Design Thinking, in Theory
One of our biggest challenges at Fat Pencil Studio is simply explaining what we do. It’s not so hard to show off what we make: 3d models, diagrams, animations, maps, infographics, to name a few. However, these things are just the end result of a design process that we use to create visual stories. That process is where the real value of our work lies, but how should we explain it? Can we give it a name?
One option is “design thinking,” a buzzy term that inspires some and irritates others. On the one hand, designers are tired of being thought of as purveyors of things merely pretty, and so shading what we do with innovative intellectual mystique is appealing. On the other hand, to suggest that “design thinking” is some hot new enterprise is to denigrate what designers have always done: creatively solve problems of both form and function. My favorite design quote, after all, comes from iconic graphic designer Saul Bass, who wasn’t trying to disrupt anything, or raise his profile on LinkedIn. He puts it beautifully: “Design is thinking made visual.”
So while the concept of design thinking is as old as design itself, it’s also true that the rigorous process of visually organizing information hasn’t been adopted in many professional fields until recently. And that’s one of the things that makes our work so exciting. We get to see the power of design thinking over and over again when we show our clients their own information in a visual format. Being able to see the facts/issues/places at hand allows them to engage with the information in a deeper way, and communicate with greater precision and insight. It allows them to get answers to questions they had, and shows them new questions that hadn’t yet been asked. Tim Brown, CEO of global design firm IDEO, calls it “building to think”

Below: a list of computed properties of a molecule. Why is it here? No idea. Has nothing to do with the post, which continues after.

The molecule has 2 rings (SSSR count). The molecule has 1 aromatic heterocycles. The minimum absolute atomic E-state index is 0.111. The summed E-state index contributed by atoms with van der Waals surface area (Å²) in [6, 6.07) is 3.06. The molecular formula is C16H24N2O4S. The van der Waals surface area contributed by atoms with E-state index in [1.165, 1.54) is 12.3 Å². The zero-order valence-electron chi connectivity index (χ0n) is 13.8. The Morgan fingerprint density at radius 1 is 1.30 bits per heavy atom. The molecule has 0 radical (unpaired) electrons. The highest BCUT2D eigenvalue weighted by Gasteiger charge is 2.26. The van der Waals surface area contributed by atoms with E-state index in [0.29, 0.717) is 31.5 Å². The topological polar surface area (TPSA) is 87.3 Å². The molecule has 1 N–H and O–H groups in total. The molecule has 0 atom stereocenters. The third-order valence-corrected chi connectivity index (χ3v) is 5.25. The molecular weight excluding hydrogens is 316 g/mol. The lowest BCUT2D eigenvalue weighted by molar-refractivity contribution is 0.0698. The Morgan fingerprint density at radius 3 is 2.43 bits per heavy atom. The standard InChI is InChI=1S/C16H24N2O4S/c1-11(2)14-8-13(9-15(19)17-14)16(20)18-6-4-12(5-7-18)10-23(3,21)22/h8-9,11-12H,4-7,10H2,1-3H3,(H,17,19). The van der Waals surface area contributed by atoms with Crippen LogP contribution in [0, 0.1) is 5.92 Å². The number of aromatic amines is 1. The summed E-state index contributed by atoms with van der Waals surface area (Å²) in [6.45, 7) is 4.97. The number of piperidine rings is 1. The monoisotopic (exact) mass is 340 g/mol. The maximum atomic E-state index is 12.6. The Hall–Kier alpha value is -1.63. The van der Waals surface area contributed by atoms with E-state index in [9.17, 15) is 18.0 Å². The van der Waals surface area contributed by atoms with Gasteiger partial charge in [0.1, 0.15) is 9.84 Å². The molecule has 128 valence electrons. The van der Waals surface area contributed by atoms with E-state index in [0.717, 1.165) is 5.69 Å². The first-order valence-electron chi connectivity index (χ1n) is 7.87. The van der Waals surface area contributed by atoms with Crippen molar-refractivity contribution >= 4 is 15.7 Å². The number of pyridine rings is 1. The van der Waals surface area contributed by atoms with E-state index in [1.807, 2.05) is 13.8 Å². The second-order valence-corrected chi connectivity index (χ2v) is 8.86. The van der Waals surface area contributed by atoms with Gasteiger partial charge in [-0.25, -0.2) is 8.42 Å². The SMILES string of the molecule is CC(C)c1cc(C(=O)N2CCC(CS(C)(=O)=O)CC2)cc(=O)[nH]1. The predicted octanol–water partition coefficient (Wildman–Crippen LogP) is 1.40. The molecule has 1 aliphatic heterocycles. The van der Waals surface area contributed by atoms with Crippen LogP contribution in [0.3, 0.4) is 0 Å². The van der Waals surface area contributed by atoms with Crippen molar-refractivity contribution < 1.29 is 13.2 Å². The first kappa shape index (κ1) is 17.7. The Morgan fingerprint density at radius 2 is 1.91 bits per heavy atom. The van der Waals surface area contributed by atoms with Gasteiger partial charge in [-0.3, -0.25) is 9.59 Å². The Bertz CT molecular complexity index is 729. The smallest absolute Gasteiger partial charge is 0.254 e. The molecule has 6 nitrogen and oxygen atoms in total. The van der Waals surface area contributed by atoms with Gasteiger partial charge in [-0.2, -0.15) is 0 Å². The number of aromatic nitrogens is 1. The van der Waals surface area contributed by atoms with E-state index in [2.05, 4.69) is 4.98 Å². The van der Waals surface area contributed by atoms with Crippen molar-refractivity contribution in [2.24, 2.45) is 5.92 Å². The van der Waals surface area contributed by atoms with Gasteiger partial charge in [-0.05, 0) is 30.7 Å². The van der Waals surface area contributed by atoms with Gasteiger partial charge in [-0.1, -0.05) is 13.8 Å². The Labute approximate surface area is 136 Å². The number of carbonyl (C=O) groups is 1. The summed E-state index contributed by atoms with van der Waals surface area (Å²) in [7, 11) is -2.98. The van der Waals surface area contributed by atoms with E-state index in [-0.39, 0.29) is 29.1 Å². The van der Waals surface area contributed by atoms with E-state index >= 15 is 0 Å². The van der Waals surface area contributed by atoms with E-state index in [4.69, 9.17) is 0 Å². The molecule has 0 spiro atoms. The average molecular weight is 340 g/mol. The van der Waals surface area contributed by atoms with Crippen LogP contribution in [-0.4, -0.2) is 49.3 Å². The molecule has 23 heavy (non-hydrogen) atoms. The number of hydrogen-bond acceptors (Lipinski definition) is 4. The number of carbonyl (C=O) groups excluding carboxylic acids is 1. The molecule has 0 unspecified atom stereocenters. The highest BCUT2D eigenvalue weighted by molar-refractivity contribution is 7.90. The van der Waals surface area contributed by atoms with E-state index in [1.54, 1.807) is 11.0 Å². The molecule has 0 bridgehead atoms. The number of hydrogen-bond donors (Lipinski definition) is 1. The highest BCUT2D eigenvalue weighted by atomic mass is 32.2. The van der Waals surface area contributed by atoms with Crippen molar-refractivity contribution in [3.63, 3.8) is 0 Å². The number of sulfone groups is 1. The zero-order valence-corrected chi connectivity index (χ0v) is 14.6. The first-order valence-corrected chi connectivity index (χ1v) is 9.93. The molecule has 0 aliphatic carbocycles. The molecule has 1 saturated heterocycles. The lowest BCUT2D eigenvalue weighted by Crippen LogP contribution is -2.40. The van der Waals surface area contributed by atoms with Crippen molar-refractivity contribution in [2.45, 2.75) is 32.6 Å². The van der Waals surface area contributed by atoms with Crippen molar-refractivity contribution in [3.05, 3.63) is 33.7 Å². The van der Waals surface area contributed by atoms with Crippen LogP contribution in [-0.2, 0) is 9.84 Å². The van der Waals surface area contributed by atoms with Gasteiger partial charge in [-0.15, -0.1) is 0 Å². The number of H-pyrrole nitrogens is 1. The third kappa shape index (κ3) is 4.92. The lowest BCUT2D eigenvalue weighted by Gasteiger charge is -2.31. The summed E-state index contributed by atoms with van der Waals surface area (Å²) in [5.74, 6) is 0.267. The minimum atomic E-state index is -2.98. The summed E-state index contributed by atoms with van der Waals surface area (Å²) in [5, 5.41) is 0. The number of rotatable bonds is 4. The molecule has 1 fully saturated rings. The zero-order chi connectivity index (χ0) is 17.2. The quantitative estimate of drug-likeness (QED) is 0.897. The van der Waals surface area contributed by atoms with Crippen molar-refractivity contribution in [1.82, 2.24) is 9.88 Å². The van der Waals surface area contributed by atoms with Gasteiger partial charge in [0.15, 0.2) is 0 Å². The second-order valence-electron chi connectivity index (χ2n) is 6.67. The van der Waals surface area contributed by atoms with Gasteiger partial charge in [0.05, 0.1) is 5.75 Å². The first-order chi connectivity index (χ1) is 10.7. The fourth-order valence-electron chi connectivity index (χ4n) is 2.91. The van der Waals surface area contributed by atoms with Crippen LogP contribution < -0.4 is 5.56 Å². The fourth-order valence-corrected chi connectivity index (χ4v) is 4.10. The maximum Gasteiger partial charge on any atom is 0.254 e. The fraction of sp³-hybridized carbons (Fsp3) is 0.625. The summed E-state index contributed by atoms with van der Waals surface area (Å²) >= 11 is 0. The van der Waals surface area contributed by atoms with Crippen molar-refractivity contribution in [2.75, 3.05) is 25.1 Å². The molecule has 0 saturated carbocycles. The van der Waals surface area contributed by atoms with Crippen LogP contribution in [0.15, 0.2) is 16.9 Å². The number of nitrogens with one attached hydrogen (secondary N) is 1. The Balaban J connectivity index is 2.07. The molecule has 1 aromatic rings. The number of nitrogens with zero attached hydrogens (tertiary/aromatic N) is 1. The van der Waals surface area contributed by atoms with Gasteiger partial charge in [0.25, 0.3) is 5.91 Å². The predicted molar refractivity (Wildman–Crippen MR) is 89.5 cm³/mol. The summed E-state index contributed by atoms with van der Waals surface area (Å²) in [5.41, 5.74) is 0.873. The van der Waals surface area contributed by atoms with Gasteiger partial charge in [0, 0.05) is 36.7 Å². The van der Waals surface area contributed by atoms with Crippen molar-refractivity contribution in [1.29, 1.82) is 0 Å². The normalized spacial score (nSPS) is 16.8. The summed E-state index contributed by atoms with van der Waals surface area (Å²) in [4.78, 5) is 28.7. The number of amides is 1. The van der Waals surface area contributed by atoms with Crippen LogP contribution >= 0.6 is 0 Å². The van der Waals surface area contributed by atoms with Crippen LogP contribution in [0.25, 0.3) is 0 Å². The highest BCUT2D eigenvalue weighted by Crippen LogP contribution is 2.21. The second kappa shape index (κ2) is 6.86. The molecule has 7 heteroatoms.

In other words, the purpose of building a model/diagram/prototype/animation/etc. is to be able to think creatively about a problem you’re trying to solve. These visual tools offer new perspectives, allow broader participation for stakeholders, and ultimately lead to better decisions and more persuasive exhibits.
After reading this far, are you still wondering how design thinking could possibly benefit your work? Stay tuned for specific examples in a post next month. In the meantime, please keep in mind that Fat Pencil Studio offers a wide range of visual tools to help you proceed with confidence in your work to sell projects, win cases, and share ideas.